George Mason University Antonin Scalia Law School

IP for the Next Generation of Mobile Technology: How the Antitrust Division Devalued Standard-Essential Patents

In advance of our Sixth Annual Fall Conference on IP for the Next Generation of Technology, we are highlighting works on the challenges brought by the revolutionary developments in mobile technology of the past fifteen years.

hand holding a phone with holographs hovering over the screenAs we highlighted in previous posts in this series (see here and here), a 2015 policy change at the Institute of Electrical and Electronics Engineers-Standards Association (IEEE)—a standard-setting organization (SSO) for mobile technologies—placed one-sided restrictions on patent owners that have demonstrably harmed innovator participation and technological advancement.

Writing about the policy revisions, economist Gregory Sidak, the Founder and Chairman of Criterion Economics LLC in Washington, D.C., explains how the IEEE made these profound changes to its patent licensing policies with the encouragement and blessing of the Antitrust Division of the U.S. Department of Justice. The amendments were intended to ameliorate the supposed problems of patent holdup and royalty stacking, but they went much further than necessary and weakened the rights of patent owners in the process.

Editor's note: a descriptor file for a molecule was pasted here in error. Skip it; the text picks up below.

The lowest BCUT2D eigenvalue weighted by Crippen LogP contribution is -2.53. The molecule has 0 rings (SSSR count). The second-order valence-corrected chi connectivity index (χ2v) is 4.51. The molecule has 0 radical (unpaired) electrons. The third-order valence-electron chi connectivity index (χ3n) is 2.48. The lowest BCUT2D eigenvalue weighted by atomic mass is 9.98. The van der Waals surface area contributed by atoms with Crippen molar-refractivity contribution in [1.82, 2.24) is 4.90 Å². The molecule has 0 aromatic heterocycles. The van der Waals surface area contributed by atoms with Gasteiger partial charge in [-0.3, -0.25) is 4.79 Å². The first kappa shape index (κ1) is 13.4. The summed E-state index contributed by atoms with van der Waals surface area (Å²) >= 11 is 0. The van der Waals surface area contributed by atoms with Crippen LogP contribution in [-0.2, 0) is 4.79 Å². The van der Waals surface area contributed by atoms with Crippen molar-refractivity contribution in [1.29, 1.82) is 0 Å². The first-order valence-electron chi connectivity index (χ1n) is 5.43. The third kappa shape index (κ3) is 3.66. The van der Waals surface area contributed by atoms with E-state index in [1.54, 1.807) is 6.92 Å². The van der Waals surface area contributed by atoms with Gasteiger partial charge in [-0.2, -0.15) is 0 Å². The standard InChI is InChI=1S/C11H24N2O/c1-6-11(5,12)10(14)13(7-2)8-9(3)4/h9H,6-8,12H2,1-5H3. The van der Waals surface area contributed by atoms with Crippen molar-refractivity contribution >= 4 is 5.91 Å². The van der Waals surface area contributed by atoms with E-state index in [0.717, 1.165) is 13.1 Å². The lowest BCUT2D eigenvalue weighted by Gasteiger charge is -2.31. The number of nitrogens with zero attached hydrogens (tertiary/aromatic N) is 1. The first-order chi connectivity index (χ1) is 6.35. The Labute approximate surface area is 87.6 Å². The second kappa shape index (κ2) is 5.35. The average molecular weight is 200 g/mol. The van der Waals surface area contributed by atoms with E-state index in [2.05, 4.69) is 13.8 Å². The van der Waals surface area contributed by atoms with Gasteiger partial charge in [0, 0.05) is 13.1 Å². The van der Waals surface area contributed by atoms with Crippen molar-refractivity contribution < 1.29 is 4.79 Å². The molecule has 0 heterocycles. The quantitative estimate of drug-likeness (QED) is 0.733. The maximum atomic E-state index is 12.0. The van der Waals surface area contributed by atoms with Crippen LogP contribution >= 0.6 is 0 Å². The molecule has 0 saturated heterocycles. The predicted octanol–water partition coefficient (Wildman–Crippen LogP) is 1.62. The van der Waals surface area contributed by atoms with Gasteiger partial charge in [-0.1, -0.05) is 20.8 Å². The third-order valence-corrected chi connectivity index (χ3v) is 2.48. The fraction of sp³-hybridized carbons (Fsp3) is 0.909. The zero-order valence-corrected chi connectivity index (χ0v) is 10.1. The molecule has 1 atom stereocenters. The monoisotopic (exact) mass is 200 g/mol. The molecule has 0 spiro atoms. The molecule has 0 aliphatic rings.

Despite the lack of evidence of harm from patent holdup or royalty stacking, the Antitrust Division commended the IEEE for changing its policies. Mr. Sidak notes that the Antitrust Division simultaneously turned a blind eye to the collusion of the implementers who had pushed for the changes (and who benefited from them by way of suppressed royalty obligations at the expense of the patent owners), and he argues that this course of action was a dereliction of duty on the part of the Antitrust Division to dispassionately assess the competitive implications of such concerted activity.

To read the Sidak article, which was published in the Georgetown Law Journal, please click here.